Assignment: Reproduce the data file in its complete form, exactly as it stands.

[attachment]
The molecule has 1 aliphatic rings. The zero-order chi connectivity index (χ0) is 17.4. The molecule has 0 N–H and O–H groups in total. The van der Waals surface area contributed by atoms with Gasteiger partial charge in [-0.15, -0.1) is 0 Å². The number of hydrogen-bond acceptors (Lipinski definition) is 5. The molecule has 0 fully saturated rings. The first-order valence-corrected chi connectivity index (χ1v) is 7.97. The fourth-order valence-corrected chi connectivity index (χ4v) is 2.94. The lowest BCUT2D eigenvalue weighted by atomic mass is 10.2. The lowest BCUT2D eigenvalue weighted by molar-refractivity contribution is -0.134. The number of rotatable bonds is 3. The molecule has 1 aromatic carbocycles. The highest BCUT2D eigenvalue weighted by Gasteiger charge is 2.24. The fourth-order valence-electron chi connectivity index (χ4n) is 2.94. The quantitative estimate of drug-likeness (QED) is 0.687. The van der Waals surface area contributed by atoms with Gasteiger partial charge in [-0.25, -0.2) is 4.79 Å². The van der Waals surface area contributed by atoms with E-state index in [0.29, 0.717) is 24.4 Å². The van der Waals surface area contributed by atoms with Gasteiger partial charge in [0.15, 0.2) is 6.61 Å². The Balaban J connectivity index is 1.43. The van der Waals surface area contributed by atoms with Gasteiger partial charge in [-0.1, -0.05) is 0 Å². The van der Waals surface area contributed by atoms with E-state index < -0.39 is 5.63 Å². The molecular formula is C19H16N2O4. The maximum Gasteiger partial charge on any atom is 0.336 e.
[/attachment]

The molecule has 1 aliphatic rings. The zero-order chi connectivity index (χ0) is 17.4. The molecule has 0 N–H and O–H groups in total. The van der Waals surface area contributed by atoms with Gasteiger partial charge in [-0.15, -0.1) is 0 Å². The number of hydrogen-bond acceptors (Lipinski definition) is 5. The molecule has 0 fully saturated rings. The first-order valence-corrected chi connectivity index (χ1v) is 7.97. The fourth-order valence-corrected chi connectivity index (χ4v) is 2.94. The lowest BCUT2D eigenvalue weighted by atomic mass is 10.2. The lowest BCUT2D eigenvalue weighted by molar-refractivity contribution is -0.134. The number of rotatable bonds is 3. The molecule has 1 aromatic carbocycles. The highest BCUT2D eigenvalue weighted by Gasteiger charge is 2.24. The fourth-order valence-electron chi connectivity index (χ4n) is 2.94. The quantitative estimate of drug-likeness (QED) is 0.687. The van der Waals surface area contributed by atoms with Gasteiger partial charge in [-0.25, -0.2) is 4.79 Å². The van der Waals surface area contributed by atoms with E-state index in [0.29, 0.717) is 24.4 Å². The van der Waals surface area contributed by atoms with Gasteiger partial charge in [0.15, 0.2) is 6.61 Å². The Balaban J connectivity index is 1.43. The van der Waals surface area contributed by atoms with Gasteiger partial charge in [-0.1, -0.05) is 0 Å². The van der Waals surface area contributed by atoms with E-state index < -0.39 is 5.63 Å². The molecular formula is C19H16N2O4. The maximum Gasteiger partial charge on any atom is 0.336 e.